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# The Functor, Applicative, Monad talk

Functors, applicatives, and monads are fundamental tools for some programmers, yet for many others they are considered immaterial. Indeed there are extremely few languages which offer support for even talking about these concepts. Why then are these programmers so fixated on them? What about them makes them so desirable and necessary? In this talk we will explore the what and why of these concepts and hopefully leave you understanding, if not convinced of, their utility. November 16, 2017

## Transcript

1. The Functor, Applicative, Monad talk
Scale by the Bay 2017

2. Assumptions
We are interested in pure functional programming

3. Assumptions
We are interested in pure functional programming
For all f : A → B and a : A, there exists a b : B such that
f (a) = b

4. Assumptions
We are interested in pure functional programming
For all f : A → B and a : A, there exists a b : B such that
f (a) = b
For all expressions f (x) we can safely replace

5. Assumptions
We are interested in pure functional programming
For all f : A → B and a : A, there exists a b : B such that
f (a) = b
For all expressions f (x) we can safely replace

6. Assumptions
We are interested in pure functional programming
For all f : A → B and a : A, there exists a b : B such that
f (a) = b
For all expressions f (x) we can safely replace
g(f(x), f(x))

7. Assumptions
We are interested in pure functional programming
For all f : A → B and a : A, there exists a b : B such that
f (a) = b
For all expressions f (x) we can safely replace
g(f(x), f(x))
val e = f(x)
g(e, e)

8. Implications
No null or exception throwing

9. Implications
No null or exception throwing
No mutation, print statements, or side eﬀects in general

10. Implications
No null or exception throwing
No mutation, print statements, or side eﬀects in general

11. Implications
No null or exception throwing
No mutation, print statements, or side eﬀects in general
var x = 0
x += 1
x += 1

12. Implications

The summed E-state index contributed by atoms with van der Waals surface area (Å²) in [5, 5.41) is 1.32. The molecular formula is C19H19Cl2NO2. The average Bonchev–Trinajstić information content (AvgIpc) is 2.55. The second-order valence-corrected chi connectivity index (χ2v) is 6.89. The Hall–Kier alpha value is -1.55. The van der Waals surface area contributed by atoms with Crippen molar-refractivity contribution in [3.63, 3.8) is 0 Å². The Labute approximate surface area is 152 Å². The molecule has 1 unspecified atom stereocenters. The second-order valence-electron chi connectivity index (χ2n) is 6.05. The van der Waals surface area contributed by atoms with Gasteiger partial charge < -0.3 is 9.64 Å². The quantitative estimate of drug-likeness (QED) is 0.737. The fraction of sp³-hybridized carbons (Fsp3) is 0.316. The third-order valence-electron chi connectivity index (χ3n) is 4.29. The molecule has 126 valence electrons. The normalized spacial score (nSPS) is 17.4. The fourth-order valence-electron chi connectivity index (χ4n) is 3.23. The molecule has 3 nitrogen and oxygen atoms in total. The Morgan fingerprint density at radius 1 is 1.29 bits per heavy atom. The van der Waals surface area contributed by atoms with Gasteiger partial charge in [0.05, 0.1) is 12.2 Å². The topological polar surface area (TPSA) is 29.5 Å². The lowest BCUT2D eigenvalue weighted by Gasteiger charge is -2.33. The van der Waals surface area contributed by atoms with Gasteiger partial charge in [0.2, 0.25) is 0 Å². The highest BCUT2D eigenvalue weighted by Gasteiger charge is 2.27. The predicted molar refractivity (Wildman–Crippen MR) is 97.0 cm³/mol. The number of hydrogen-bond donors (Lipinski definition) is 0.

No null or exception throwing
No mutation, print statements, or side eﬀects in general
var x = 0
x += 1
x += 1
var x = 0
val e = x += 1
e
e

13. Getting back what we lost: null

14. Getting back what we lost: null
The concept of null is useful, an absence of a value

15. Getting back what we lost: null
The concept of null is useful, an absence of a value
Instead of having an universal sentinel value that inhabits every
type, make it data just like everything else

16. Getting back what we lost: null
The concept of null is useful, an absence of a value
Instead of having an universal sentinel value that inhabits every
type, make it data just like everything else

17. Getting back what we lost: null
The concept of null is useful, an absence of a value
Instead of having an universal sentinel value that inhabits every
type, make it data just like everything else
sealed trait Option[A]
final case class Some[A](value: A) extends Option[A]
final case class None[A]() extends Option[A]

18. Getting back what we lost: throwing exceptions
Some functions we want to write will be partial in nature

19. Getting back what we lost: throwing exceptions
Some functions we want to write will be partial in nature
Instead of giving A give Either[Error, A]

20. Getting back what we lost: throwing exceptions
Some functions we want to write will be partial in nature
Instead of giving A give Either[Error, A]

21. Getting back what we lost: throwing exceptions
Some functions we want to write will be partial in nature
Instead of giving A give Either[Error, A]
sealed trait Either[E, A]
final case class Left[E, A] (e: E) extends Either[E, A]
final case class Right[E, A](a: A) extends Either[E, A]

22. Getting back what we lost: mutation
Many computations need state they can read and write to

23. Getting back what we lost: mutation
Many computations need state they can read and write to
View the computation as a function from start state to the
computed value and the new state